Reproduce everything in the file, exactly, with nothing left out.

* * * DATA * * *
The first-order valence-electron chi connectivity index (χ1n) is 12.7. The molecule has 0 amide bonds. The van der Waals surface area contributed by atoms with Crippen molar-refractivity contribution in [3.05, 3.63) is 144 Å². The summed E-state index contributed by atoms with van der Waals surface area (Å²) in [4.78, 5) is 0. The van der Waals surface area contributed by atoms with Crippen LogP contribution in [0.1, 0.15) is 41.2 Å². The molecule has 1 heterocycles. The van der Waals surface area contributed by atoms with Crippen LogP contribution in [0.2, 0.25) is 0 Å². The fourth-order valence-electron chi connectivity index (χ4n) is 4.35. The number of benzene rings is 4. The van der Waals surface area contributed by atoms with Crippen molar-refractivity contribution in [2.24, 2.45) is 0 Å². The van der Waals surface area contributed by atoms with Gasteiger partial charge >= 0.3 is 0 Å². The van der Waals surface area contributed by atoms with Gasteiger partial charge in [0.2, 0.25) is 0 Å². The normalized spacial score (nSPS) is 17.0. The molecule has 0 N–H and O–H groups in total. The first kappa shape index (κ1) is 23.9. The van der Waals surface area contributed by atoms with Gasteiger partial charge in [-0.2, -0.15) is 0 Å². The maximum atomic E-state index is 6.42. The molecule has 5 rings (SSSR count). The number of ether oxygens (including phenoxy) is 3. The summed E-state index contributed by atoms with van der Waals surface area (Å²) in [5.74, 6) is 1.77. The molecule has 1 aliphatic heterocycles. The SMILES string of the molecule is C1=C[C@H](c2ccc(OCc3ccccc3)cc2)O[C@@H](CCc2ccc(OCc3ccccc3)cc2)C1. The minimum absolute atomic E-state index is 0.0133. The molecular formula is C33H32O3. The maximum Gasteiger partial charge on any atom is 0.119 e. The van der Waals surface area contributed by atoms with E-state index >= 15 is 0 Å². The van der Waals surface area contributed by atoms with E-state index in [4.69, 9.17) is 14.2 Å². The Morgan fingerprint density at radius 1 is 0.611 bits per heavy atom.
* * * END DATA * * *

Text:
The first-order valence-electron chi connectivity index (χ1n) is 12.7. The molecule has 0 amide bonds. The van der Waals surface area contributed by atoms with Crippen molar-refractivity contribution in [3.05, 3.63) is 144 Å². The summed E-state index contributed by atoms with van der Waals surface area (Å²) in [4.78, 5) is 0. The van der Waals surface area contributed by atoms with Crippen LogP contribution in [0.1, 0.15) is 41.2 Å². The molecule has 1 heterocycles. The van der Waals surface area contributed by atoms with Crippen LogP contribution in [0.2, 0.25) is 0 Å². The fourth-order valence-electron chi connectivity index (χ4n) is 4.35. The number of benzene rings is 4. The van der Waals surface area contributed by atoms with Crippen molar-refractivity contribution in [2.24, 2.45) is 0 Å². The van der Waals surface area contributed by atoms with Gasteiger partial charge >= 0.3 is 0 Å². The van der Waals surface area contributed by atoms with Gasteiger partial charge in [0.2, 0.25) is 0 Å². The normalized spacial score (nSPS) is 17.0. The molecule has 0 N–H and O–H groups in total. The first kappa shape index (κ1) is 23.9. The van der Waals surface area contributed by atoms with Gasteiger partial charge in [-0.2, -0.15) is 0 Å². The maximum atomic E-state index is 6.42. The molecule has 5 rings (SSSR count). The number of ether oxygens (including phenoxy) is 3. The summed E-state index contributed by atoms with van der Waals surface area (Å²) in [5.74, 6) is 1.77. The molecule has 1 aliphatic heterocycles. The SMILES string of the molecule is C1=C[C@H](c2ccc(OCc3ccccc3)cc2)O[C@@H](CCc2ccc(OCc3ccccc3)cc2)C1. The minimum absolute atomic E-state index is 0.0133. The molecular formula is C33H32O3. The maximum Gasteiger partial charge on any atom is 0.119 e. The van der Waals surface area contributed by atoms with E-state index >= 15 is 0 Å². The van der Waals surface area contributed by atoms with E-state index in [4.69, 9.17) is 14.2 Å². The Morgan fingerprint density at radius 1 is 0.611 bits per heavy atom.